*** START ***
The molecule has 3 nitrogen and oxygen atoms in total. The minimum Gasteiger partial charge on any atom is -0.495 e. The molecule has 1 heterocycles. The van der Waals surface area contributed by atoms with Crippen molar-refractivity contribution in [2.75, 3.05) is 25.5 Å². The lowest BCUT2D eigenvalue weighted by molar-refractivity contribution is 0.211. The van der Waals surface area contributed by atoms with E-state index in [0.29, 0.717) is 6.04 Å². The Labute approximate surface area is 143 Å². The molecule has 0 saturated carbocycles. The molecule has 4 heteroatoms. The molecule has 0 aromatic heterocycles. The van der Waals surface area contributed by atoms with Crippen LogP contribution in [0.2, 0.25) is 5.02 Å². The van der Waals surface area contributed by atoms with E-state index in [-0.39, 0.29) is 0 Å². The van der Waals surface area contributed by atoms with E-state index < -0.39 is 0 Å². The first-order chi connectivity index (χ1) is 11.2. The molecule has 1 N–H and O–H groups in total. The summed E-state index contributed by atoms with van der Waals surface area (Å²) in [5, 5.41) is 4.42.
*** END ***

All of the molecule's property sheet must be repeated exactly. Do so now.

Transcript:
The molecule has 3 nitrogen and oxygen atoms in total. The minimum Gasteiger partial charge on any atom is -0.495 e. The molecule has 1 heterocycles. The van der Waals surface area contributed by atoms with Crippen molar-refractivity contribution in [2.75, 3.05) is 25.5 Å². The lowest BCUT2D eigenvalue weighted by molar-refractivity contribution is 0.211. The van der Waals surface area contributed by atoms with E-state index in [0.29, 0.717) is 6.04 Å². The Labute approximate surface area is 143 Å². The molecule has 0 saturated carbocycles. The molecule has 4 heteroatoms. The molecule has 0 aromatic heterocycles. The van der Waals surface area contributed by atoms with Crippen LogP contribution in [0.2, 0.25) is 5.02 Å². The van der Waals surface area contributed by atoms with E-state index in [-0.39, 0.29) is 0 Å². The van der Waals surface area contributed by atoms with E-state index < -0.39 is 0 Å². The first-order chi connectivity index (χ1) is 11.2. The molecule has 1 N–H and O–H groups in total. The summed E-state index contributed by atoms with van der Waals surface area (Å²) in [5, 5.41) is 4.42.